When choosing a heat pump system, there are two considerations you should keep in mind– the efficiency of the unit and type of unit. The efficiency of the unit is identified by the Seasonal Energy Efficiency Ratio (SEER) – the higher the SEER number, the greater the efficiency and therefore greater energy savings. Ac­cording to the Department of Energy, a 14 SEER heat pump is the standard and it is also the most commonly used because it is the least expensive.

    To help you reach an optimal level of efficiency as well as comfort, let’s talk about the heat pump and the options you have when choosing one to serve your cooling and heating needs. The most common unit is the air-source heat pump, which pulls the heat out of indoor air and releases it outside to keep your home cool and dry and does the reverse in winter. A heat pump acts as a dehumidifier and can trim the amount of electricity you use for heating by 30-40 percent when switching from an electric furnace.

    Another type of unit that can heat and cool your home is the dual fuel heat pump, similar to air source heat pumps, but this one uses a gas furnace as backup heat rather than electric strips. These units switch from the heat pump to the gas furnace only when the temperatures dip below freezing when the heat pump would be less efficient. A dual fuel heat pump is typically more expensive than regular heat pumps but in this climate, it is worth the cost due to reduced energy use in the winter months.

    The mini-split, a compact and efficient way to control the temperature of your home, is a system that consists of an outdoor unit connected to one or more indoor units. This system gives you the ability to zone and control the temperature of each individual indoor unit allowing the members of your home to have control of their space and level of comfort. Other unique benefits of this system include reaching high levels of efficiency through a SEER as high as 18–19. It can also operate effectively during low temperatures; therefore, it can be used efficiently year-round in varying climates where other systems might not function as well. Using a mini-split system provides the option of having no ductwork, thereby reducing the inefficiencies common with ductwork.

    The geothermal heat pump is considered to be the most efficient type of heat pump available, and also the most expensive. This type of unit uses the constant temperature of the earth as its exchange medium instead of the outside air, and it can have a life span of more than 20 years if properly maintained. Although the installation cost may be higher compared to other systems, it will produce lower utility bills and annual maintenance costs. The installation of one of these systems in 2019 can also qualify the homeowner for a 30 percent tax credit. And you will experience a savings of 30–70 percent compared to other systems.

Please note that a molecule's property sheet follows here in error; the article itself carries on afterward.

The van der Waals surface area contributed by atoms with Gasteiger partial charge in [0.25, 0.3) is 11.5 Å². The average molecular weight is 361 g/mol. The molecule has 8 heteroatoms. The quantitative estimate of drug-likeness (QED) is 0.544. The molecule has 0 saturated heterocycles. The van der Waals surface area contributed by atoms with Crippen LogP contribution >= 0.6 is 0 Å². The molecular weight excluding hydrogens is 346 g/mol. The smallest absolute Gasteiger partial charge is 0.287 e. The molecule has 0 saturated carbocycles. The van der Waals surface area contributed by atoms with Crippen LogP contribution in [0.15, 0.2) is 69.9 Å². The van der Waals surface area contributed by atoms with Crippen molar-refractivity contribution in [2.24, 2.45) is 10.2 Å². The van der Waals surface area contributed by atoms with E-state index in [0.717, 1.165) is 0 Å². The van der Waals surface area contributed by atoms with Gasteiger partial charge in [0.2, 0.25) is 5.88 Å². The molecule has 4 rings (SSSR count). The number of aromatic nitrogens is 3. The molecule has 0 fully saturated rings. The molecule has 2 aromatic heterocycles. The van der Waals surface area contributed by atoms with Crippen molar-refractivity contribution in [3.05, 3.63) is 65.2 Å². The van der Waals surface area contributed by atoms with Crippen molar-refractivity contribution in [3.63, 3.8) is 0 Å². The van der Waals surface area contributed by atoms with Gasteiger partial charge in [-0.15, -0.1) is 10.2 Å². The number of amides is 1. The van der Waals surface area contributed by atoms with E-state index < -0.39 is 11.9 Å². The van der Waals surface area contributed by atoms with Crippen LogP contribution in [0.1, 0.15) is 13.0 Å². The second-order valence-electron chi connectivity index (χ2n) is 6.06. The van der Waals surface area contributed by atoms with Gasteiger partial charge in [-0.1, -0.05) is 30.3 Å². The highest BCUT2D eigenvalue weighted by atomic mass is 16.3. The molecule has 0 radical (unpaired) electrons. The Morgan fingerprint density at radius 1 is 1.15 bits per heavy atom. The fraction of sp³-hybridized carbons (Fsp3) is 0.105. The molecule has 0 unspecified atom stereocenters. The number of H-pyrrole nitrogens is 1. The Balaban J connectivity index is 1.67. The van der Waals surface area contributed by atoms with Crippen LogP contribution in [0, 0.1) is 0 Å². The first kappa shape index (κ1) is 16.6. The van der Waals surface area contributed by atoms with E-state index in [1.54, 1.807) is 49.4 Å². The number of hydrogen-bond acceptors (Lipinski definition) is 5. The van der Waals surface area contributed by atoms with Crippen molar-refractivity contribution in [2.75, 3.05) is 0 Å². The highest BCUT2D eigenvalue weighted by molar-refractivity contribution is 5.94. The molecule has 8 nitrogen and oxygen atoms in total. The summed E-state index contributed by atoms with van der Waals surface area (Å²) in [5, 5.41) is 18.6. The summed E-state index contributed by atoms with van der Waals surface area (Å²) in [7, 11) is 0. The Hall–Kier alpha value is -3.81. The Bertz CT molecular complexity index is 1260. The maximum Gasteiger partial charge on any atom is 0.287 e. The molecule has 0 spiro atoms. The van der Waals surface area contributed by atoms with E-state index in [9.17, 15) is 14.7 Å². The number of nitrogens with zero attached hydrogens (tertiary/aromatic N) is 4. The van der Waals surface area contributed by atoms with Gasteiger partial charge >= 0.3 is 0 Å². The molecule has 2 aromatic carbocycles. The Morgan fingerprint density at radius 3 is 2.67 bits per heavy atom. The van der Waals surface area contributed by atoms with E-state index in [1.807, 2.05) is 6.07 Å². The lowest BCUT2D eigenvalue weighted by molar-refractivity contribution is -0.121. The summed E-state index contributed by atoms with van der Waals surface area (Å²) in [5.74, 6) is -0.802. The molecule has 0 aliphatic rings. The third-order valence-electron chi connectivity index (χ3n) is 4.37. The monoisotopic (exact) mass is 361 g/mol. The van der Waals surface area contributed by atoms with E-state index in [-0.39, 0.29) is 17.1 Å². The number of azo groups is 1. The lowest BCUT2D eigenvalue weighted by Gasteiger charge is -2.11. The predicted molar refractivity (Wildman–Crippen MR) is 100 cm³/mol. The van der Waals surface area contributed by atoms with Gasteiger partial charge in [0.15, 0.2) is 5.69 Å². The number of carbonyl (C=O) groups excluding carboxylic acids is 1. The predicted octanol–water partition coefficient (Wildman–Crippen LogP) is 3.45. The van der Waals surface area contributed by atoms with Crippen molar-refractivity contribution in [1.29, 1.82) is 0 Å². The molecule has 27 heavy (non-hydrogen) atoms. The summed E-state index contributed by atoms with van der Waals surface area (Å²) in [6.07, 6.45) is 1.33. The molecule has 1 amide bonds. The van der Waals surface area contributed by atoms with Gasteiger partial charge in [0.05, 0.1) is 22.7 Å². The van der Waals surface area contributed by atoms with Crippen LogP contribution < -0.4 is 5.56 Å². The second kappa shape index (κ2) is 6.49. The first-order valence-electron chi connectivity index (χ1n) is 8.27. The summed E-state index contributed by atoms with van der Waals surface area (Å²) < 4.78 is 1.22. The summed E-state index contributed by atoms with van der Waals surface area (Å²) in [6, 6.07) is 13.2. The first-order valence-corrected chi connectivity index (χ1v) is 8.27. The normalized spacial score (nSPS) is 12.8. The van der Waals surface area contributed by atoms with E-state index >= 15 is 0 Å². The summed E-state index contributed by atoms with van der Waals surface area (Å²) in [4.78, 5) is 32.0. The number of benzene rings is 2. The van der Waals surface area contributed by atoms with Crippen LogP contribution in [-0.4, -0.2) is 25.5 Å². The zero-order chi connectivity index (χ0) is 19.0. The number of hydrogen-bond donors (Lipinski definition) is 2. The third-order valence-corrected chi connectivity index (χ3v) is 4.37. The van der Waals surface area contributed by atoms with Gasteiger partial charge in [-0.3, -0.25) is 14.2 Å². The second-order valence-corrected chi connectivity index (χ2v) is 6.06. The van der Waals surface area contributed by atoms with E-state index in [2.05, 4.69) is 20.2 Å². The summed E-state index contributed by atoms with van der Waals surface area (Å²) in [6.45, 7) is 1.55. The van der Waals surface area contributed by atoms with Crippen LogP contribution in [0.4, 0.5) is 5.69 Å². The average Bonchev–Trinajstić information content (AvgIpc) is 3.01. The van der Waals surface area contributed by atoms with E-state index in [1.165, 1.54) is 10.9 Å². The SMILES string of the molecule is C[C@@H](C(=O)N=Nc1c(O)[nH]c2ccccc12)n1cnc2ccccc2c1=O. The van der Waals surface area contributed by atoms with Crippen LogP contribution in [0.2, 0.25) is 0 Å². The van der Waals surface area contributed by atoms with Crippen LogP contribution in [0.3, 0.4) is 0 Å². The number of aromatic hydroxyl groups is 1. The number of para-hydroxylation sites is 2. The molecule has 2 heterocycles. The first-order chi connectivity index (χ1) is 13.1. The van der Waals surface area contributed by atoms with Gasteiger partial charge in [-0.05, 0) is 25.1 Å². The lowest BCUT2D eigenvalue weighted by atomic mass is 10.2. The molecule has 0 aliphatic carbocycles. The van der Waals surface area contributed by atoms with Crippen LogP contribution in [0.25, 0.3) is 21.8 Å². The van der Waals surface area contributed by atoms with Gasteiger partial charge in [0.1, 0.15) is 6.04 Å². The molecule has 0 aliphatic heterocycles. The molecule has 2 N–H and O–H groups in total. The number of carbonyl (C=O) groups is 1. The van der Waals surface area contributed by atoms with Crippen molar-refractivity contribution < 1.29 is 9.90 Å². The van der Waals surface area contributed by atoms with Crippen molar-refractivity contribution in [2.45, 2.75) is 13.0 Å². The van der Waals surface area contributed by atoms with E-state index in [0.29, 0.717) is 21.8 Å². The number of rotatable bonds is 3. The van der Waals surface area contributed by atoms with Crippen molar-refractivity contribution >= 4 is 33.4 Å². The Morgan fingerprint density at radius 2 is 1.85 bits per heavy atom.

Learn more about our heat pump rebate program, or call (800) 545-5735, ext. 2118.

     

  • Myths About Your Thermostat

    Your home’s thermostat controls how long your heating or cooling system operates. You can save energy and money by learning how this simple device operates.

    One common myth is that the higher you set your thermostat when you return home, the faster your house will warm-up. This isn’t true since most heating systems deliver heat at the same rate no matter how high the thermostat is set. So just set your thermostat at the temperature you’d like, and your system will heat your home as fast as it can.

    Another myth regards the efficiency of setting your thermostat down when you don’t need heating or cooling, such as at night or when no one is home. This myth states that a heating system works harder than normal to heat your home back to a comfortable temperature after the thermostat has been set back, resulting in little or no savings. This is not true, as has been proven by years of research and field observations. The longer your house stays at a reduced temperature when heating–or at an increased temperature when cooling–the more energy and money you’ll save.

    This is because your heating or cooling cost depends mostly on the temperature difference between indoors and outdoors. When you adjust your thermostat down in the winter–or up in the summer–you simply reduce this temperature difference. If you set your temperature back 10 to 15 degrees for 8 hours while you’re asleep or at work, your energy savings can be 5% to 15% on your energy bill.

    By the way, you can install a setback thermostat that automatically adjusts your home’s temperature at pre-set times. But your can achieve the same savings if you faithfully remember to change your thermostat whenever you leave home or go to bed.

  • Make the Most of Ceiling Fans